Here’s a video lecture titled “Decoding Mental States from Human Brain Activity” given by Professor Haynes at a recent conference in Jerusalem (5th European Conference on Complex Systems – ECSS’08).  He uses Blood Oxygenation Level Dependent (BOLD-fMRI) imaging which can achieve a claimed 85% accuracy in determining what item a person is thinking about.  Interestingly, he mentions that there are only two “specialized”cortical modules in the brain for thinking about visual items – one for faces and one for houses.  All other thoughts are held as “distributed patterns of activity”, that can be decoded and read out, given the correct classification and decoding techniques.

Paul Wolpe Psychiatrist Paul Wolpe, Director of Emory University’s Center for Ethics in Atlanta, Georgia, discusses ethical and legal issues arising from mind-reading research with 60 Minutes in this video extract  The research has spawned a whole new field of legal study, known as “neurolaw”, which looks at subjects such as the admissibility of fMRI scans as lie-detection evidence in court.  Professor Wolpe is concerned that, for the first time in  history, science is able to access data directly from the brain, as opposed to obtaining data from the peripheral nervous system.

Gemma CalvertA new approach to selling, known as “neuromarketing”, makes use of neuroscans to determine subjects’ responses to visual or aural stimuli and the effect that has on their desire to purchase goods. Professor Gemma Calvert, Managing Director of Neurosense Limited, a market research consultancy,  specialises in the use of MEG and fMRI neuroscanning  techniques for marketing purposes, such as predicting consumer behaviour.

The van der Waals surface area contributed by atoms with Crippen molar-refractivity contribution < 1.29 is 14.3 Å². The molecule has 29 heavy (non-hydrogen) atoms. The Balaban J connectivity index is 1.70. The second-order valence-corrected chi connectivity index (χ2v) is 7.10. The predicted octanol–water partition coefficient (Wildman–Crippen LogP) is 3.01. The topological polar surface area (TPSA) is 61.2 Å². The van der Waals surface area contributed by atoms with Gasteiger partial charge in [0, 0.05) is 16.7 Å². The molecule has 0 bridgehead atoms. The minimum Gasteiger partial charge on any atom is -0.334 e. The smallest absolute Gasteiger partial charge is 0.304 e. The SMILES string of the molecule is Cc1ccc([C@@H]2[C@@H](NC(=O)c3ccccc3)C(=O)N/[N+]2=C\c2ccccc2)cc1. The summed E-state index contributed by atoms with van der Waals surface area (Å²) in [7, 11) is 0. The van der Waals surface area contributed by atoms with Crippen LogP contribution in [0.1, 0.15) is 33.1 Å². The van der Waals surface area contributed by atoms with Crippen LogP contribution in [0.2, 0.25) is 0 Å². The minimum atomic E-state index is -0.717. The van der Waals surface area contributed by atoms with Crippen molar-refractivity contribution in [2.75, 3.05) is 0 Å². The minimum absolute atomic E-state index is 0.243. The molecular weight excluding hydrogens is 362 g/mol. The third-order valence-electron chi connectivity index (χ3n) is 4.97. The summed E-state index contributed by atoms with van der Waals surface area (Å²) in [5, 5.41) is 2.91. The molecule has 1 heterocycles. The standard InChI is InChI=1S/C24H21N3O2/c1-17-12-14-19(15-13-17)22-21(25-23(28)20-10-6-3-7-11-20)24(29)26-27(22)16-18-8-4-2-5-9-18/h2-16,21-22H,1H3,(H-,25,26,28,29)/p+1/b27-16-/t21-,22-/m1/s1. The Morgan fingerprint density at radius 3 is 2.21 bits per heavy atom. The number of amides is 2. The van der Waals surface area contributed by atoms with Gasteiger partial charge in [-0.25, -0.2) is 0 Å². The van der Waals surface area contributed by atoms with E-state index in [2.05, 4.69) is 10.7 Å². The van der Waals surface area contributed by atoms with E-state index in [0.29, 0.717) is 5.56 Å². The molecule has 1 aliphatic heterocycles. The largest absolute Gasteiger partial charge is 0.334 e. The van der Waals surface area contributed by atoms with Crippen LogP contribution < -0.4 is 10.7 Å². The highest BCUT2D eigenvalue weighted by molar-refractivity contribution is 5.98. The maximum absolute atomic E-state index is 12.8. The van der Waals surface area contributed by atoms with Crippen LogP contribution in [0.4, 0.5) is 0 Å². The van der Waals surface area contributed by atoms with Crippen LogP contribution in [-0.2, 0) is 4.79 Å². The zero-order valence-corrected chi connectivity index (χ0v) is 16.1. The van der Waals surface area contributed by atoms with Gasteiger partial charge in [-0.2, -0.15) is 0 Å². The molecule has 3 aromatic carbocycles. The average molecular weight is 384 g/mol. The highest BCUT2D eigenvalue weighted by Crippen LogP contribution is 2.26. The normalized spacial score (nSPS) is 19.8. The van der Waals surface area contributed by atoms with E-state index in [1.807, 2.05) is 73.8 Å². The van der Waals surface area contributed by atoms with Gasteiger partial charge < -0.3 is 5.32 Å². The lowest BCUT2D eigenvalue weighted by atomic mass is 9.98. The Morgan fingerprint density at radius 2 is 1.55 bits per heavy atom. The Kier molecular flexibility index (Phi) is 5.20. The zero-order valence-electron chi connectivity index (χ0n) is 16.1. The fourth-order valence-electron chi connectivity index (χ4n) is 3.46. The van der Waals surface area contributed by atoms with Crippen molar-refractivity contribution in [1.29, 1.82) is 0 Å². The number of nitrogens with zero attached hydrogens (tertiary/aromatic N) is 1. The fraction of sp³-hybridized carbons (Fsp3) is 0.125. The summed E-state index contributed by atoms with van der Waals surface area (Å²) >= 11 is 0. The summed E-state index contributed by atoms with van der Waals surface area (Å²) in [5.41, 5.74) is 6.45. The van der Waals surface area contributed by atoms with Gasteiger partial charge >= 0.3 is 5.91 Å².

Dutch marketing researcher Tjaco Walvis concludes that the brain’s recognition and retrieval of information about brands occurs in the same way that a Google search engine retrieves links related to a search term.  Read a MarketWire article on his research here.

To me, this marketing application of what is essentially exciting science is getting a bit too close to the “dark side” for my liking.  In a previous article I mentioned the psychological and political aspects of applied neuroscience research, where brain monitoring is becoming an increasingly real possibility.  Paul Wolpe alludes to this when discussing  recent research into covert scanning devices that use light beams to scan an unsuspecting subject’s frontal lobe (see my previous post on Hitachi’s use of IR light to perform brain scans).  I suppose we should now add consumer monitoring to the list.

[images sourced from:  here (brain), here (Shari), here (Haynes), here (Wolpe) and here (Calvert)